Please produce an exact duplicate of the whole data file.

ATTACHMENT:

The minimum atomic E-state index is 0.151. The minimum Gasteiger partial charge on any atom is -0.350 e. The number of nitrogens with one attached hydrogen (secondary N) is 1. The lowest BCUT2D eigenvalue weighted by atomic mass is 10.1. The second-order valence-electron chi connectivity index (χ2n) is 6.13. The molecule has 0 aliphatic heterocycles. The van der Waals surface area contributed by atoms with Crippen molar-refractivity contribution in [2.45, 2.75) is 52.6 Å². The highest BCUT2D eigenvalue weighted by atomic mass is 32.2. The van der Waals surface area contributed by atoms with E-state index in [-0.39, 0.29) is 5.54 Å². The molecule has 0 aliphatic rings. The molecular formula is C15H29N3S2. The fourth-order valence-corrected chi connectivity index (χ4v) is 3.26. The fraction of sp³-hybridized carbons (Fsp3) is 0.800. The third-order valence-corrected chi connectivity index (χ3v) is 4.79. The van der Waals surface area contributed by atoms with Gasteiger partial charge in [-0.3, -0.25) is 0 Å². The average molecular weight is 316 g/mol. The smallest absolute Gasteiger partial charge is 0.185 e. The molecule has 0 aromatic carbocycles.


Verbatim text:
The minimum atomic E-state index is 0.151. The minimum Gasteiger partial charge on any atom is -0.350 e. The number of nitrogens with one attached hydrogen (secondary N) is 1. The lowest BCUT2D eigenvalue weighted by atomic mass is 10.1. The second-order valence-electron chi connectivity index (χ2n) is 6.13. The molecule has 0 aliphatic heterocycles. The van der Waals surface area contributed by atoms with Crippen molar-refractivity contribution in [2.45, 2.75) is 52.6 Å². The highest BCUT2D eigenvalue weighted by atomic mass is 32.2. The van der Waals surface area contributed by atoms with E-state index in [-0.39, 0.29) is 5.54 Å². The molecule has 0 aliphatic rings. The molecular formula is C15H29N3S2. The fourth-order valence-corrected chi connectivity index (χ4v) is 3.26. The fraction of sp³-hybridized carbons (Fsp3) is 0.800. The third-order valence-corrected chi connectivity index (χ3v) is 4.79. The van der Waals surface area contributed by atoms with Gasteiger partial charge in [-0.3, -0.25) is 0 Å². The average molecular weight is 316 g/mol. The smallest absolute Gasteiger partial charge is 0.185 e. The molecule has 0 aromatic carbocycles.